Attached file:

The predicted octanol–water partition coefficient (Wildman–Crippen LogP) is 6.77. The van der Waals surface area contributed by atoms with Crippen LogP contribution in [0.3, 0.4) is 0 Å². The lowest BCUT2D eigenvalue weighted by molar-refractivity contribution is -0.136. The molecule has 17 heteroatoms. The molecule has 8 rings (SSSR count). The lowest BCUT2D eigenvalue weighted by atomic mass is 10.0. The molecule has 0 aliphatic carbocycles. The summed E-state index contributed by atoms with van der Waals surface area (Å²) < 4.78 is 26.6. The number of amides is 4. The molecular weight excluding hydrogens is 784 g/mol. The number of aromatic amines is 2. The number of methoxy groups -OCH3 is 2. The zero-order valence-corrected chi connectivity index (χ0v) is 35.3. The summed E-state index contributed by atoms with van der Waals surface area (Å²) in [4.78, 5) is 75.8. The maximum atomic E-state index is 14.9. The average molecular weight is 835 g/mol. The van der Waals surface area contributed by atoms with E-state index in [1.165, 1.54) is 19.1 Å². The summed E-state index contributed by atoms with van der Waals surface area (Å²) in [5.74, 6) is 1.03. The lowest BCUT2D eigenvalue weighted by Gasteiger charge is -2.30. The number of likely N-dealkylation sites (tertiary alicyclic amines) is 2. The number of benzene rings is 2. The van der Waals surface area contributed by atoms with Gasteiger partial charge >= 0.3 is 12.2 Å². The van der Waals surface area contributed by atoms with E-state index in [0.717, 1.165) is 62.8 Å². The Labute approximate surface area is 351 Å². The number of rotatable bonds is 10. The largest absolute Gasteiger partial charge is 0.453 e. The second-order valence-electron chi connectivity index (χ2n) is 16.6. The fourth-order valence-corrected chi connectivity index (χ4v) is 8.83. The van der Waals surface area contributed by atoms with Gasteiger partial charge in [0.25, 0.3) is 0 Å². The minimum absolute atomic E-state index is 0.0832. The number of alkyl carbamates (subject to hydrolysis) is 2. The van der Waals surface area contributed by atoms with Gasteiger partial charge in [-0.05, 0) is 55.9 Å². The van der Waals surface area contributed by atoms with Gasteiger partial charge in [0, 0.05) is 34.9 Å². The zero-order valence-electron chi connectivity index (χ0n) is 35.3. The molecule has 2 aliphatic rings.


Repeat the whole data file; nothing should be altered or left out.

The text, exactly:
The predicted octanol–water partition coefficient (Wildman–Crippen LogP) is 6.77. The van der Waals surface area contributed by atoms with Crippen LogP contribution in [0.3, 0.4) is 0 Å². The lowest BCUT2D eigenvalue weighted by molar-refractivity contribution is -0.136. The molecule has 17 heteroatoms. The molecule has 8 rings (SSSR count). The lowest BCUT2D eigenvalue weighted by atomic mass is 10.0. The molecule has 0 aliphatic carbocycles. The summed E-state index contributed by atoms with van der Waals surface area (Å²) < 4.78 is 26.6. The number of amides is 4. The molecular weight excluding hydrogens is 784 g/mol. The number of aromatic amines is 2. The number of methoxy groups -OCH3 is 2. The zero-order valence-corrected chi connectivity index (χ0v) is 35.3. The summed E-state index contributed by atoms with van der Waals surface area (Å²) in [4.78, 5) is 75.8. The maximum atomic E-state index is 14.9. The average molecular weight is 835 g/mol. The van der Waals surface area contributed by atoms with E-state index in [1.165, 1.54) is 19.1 Å². The summed E-state index contributed by atoms with van der Waals surface area (Å²) in [5.74, 6) is 1.03. The lowest BCUT2D eigenvalue weighted by Gasteiger charge is -2.30. The number of likely N-dealkylation sites (tertiary alicyclic amines) is 2. The number of benzene rings is 2. The van der Waals surface area contributed by atoms with Gasteiger partial charge >= 0.3 is 12.2 Å². The van der Waals surface area contributed by atoms with E-state index in [0.717, 1.165) is 62.8 Å². The Labute approximate surface area is 351 Å². The number of rotatable bonds is 10. The largest absolute Gasteiger partial charge is 0.453 e. The second-order valence-electron chi connectivity index (χ2n) is 16.6. The fourth-order valence-corrected chi connectivity index (χ4v) is 8.83. The van der Waals surface area contributed by atoms with Gasteiger partial charge in [0.25, 0.3) is 0 Å². The minimum absolute atomic E-state index is 0.0832. The number of alkyl carbamates (subject to hydrolysis) is 2. The van der Waals surface area contributed by atoms with Gasteiger partial charge in [-0.05, 0) is 55.9 Å². The van der Waals surface area contributed by atoms with Gasteiger partial charge in [0, 0.05) is 34.9 Å². The zero-order valence-electron chi connectivity index (χ0n) is 35.3. The molecule has 2 aliphatic rings.